But in spite of all my efforts to keep my secret hidden, it started to leak out. Incidents happened which wouldn’t have if I had been a normal, honest husband. I would apologize and/or lie and attempt to avoid what I viewed as the ever-growing elephant in the room. I was panicky that my ruse would be found out before I was able to repent and take care of it. As I’ll discuss more in the final part of the story, Andromeda never actually suspected that I was gender dysphoric at all.
After some troubled times deciding what direction to go with my career path after my last-minute switch, I finally settled on and applied to some graduate schools. I was admitted to one program, so we moved and I did what I’d always done – bury myself in school and work and fail at trying to not wish I were female. Many of my colleagues were homosexual, liberal, or had different standards from what I had been raised with and I realized for the first time I realized that gay people weren’t out to get me. In fact, I realized that not only were they no more or less predatory than heterosexual people, but that their sexual orientation really had no bearing on anything other than whether they were attracted to men or women. Some of my colleagues were wonderful, good people. Some were less-concerned about being good. There was no correlation between ‘goodness’ and sexual orientation. This was very eye-opening to me, and an important first step towards being able to look at my own feelings more rationally and honestly.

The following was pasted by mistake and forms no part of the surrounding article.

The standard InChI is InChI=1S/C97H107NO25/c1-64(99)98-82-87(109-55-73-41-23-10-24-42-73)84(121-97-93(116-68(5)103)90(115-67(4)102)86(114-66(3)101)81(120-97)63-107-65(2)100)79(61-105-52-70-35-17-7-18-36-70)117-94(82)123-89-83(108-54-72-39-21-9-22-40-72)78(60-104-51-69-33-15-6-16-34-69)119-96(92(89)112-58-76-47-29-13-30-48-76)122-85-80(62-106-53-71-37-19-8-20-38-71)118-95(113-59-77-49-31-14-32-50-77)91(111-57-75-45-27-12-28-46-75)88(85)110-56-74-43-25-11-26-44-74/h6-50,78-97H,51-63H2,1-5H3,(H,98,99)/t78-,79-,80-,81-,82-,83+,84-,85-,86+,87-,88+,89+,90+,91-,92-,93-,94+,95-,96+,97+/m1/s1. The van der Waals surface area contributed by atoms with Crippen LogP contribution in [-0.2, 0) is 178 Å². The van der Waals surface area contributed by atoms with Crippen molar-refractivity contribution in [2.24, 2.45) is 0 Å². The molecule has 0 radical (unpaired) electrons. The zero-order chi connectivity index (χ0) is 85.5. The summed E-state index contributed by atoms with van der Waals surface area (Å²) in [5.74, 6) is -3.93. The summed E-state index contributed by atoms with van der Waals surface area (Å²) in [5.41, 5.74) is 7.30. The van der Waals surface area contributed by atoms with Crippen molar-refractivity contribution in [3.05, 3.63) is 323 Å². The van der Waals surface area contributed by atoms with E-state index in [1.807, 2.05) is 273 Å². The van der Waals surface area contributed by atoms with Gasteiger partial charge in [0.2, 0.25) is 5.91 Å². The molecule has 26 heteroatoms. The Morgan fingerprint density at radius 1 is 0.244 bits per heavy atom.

By the end of my master’s degree, I was very stressed over my unsuccessful efforts to find employment. The economy was tanking and jobs in my field were few. My degree was also not viewed as a terminal degree for the types of positions I was applying for. At the last minute, an opportunity for an additional degree at a very good school back east opened up and we took it. It was a very stressful time as we moved our family across the country without even housing arranged at our destination, but fortunately things all worked out.
It turned out to be a wonderful opportunity. The program was fantastic and has resulted in many employment opportunities since. Nothing had changed in my relationship patterns with my wife. I was critical, demeaning, and inconsiderate. I didn’t prioritize her or my children. The bad relationship patterns that had been established in the first few months of our marriage had become ingrained and worsened over the turbulent six years we’d lived through.